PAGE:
Hans Degryse, Mike Mariathasan and Thi Hien Tang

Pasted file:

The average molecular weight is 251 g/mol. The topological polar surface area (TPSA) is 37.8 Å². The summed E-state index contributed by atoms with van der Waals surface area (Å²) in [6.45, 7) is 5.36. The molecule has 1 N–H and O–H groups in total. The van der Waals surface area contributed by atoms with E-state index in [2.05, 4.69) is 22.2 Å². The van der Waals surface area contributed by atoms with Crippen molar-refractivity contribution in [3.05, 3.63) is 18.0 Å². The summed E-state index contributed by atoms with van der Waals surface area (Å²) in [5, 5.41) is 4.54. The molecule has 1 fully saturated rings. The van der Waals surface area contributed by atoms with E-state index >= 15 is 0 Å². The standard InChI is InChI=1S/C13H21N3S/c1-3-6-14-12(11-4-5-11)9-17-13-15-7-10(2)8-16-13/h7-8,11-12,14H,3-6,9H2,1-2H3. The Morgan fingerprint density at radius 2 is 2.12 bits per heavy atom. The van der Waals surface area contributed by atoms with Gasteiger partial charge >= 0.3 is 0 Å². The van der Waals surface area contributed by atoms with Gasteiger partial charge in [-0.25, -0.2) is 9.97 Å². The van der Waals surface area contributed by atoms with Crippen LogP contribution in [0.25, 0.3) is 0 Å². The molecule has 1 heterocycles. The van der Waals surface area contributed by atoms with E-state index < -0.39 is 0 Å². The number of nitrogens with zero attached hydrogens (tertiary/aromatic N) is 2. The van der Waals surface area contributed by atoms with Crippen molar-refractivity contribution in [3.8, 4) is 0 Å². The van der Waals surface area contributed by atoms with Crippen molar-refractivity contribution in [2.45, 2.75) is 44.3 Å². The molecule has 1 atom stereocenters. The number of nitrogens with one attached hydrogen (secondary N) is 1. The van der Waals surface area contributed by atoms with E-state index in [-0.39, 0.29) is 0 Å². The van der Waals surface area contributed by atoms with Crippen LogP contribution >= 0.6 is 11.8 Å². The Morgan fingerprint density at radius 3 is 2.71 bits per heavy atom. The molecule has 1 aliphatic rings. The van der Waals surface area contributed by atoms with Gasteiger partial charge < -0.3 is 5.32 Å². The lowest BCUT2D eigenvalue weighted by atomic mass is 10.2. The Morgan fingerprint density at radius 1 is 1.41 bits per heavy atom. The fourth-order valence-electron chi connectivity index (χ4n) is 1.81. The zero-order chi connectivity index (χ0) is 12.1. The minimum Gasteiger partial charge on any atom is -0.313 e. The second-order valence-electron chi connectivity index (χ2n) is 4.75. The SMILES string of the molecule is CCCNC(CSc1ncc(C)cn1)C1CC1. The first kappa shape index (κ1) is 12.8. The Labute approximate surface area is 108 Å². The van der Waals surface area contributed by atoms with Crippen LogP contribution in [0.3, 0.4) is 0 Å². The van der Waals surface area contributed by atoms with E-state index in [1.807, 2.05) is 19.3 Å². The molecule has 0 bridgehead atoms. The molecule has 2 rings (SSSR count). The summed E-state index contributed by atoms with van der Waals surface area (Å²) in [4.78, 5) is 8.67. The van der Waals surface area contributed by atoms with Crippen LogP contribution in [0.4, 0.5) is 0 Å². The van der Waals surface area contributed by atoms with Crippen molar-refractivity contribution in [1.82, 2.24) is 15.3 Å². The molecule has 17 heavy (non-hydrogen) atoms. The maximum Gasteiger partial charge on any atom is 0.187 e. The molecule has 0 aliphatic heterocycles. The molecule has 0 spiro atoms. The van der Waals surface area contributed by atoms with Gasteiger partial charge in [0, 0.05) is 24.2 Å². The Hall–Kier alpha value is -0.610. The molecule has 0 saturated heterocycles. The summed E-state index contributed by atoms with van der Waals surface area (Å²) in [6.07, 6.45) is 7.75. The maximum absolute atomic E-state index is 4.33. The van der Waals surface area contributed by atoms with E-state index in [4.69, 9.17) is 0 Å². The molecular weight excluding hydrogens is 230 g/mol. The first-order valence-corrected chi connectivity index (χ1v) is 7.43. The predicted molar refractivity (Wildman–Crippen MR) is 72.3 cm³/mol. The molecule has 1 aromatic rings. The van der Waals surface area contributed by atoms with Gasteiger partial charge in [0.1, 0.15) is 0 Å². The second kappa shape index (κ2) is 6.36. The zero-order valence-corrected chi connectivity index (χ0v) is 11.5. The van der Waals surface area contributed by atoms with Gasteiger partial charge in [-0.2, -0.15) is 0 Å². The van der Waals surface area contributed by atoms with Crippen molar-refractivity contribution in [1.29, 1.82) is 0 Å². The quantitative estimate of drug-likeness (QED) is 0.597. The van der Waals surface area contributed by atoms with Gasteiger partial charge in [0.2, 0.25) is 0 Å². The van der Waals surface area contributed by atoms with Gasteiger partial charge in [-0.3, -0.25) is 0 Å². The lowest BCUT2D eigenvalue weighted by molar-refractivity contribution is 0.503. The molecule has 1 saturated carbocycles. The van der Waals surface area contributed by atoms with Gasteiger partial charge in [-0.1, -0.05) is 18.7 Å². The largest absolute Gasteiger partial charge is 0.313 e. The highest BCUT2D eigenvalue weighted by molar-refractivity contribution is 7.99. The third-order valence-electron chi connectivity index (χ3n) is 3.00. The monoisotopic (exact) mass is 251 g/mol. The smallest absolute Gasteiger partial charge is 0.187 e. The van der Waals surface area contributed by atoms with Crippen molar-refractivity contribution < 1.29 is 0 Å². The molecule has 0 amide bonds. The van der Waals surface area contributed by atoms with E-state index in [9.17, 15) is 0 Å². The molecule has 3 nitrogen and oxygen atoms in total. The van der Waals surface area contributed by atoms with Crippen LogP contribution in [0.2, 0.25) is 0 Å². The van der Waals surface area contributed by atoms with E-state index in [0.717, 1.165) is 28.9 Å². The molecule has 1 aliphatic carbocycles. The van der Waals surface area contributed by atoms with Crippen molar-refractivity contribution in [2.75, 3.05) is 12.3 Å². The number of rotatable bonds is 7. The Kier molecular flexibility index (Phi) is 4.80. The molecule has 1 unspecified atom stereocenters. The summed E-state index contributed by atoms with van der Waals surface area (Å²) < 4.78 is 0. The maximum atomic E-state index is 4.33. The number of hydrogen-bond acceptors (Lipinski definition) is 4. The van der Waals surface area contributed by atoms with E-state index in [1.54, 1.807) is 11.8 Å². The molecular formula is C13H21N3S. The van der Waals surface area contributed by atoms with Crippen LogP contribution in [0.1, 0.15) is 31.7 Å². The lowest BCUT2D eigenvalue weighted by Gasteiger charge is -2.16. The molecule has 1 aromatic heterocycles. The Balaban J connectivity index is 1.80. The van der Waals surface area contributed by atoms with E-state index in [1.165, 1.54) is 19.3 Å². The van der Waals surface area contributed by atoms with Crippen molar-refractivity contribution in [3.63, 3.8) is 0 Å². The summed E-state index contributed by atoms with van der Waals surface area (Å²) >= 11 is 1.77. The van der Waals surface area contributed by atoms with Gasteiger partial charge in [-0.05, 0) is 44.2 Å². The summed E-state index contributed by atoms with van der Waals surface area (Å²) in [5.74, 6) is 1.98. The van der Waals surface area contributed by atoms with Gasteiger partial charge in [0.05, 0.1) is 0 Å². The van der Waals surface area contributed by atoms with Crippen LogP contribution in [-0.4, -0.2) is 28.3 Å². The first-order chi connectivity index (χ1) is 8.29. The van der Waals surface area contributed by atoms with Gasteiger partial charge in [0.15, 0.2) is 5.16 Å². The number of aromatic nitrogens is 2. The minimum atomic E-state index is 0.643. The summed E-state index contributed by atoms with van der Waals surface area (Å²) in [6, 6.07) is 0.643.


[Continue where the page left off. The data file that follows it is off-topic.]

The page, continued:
Global Systemically Important Banks (GSIBs) benefit from implicit government guarantees but face additional capital requirements and oversight. This paper examines the effectiveness of the Financial Stability Board’s recently introduced GSIB-framework and its short-run implications for the real economy, by exploiting the leak of a partially accurate GSIB list by the Financial Times. We find that GSIB-designation reduces the supply of syndicated loans to risky corporate borrowers by 8%, and that these borrowers experience lower asset-, investment- and sales growth than similar firms borrowing from non-GSIB banks. The results appear to be driven by stricter supervision, not by higher capital surcharges.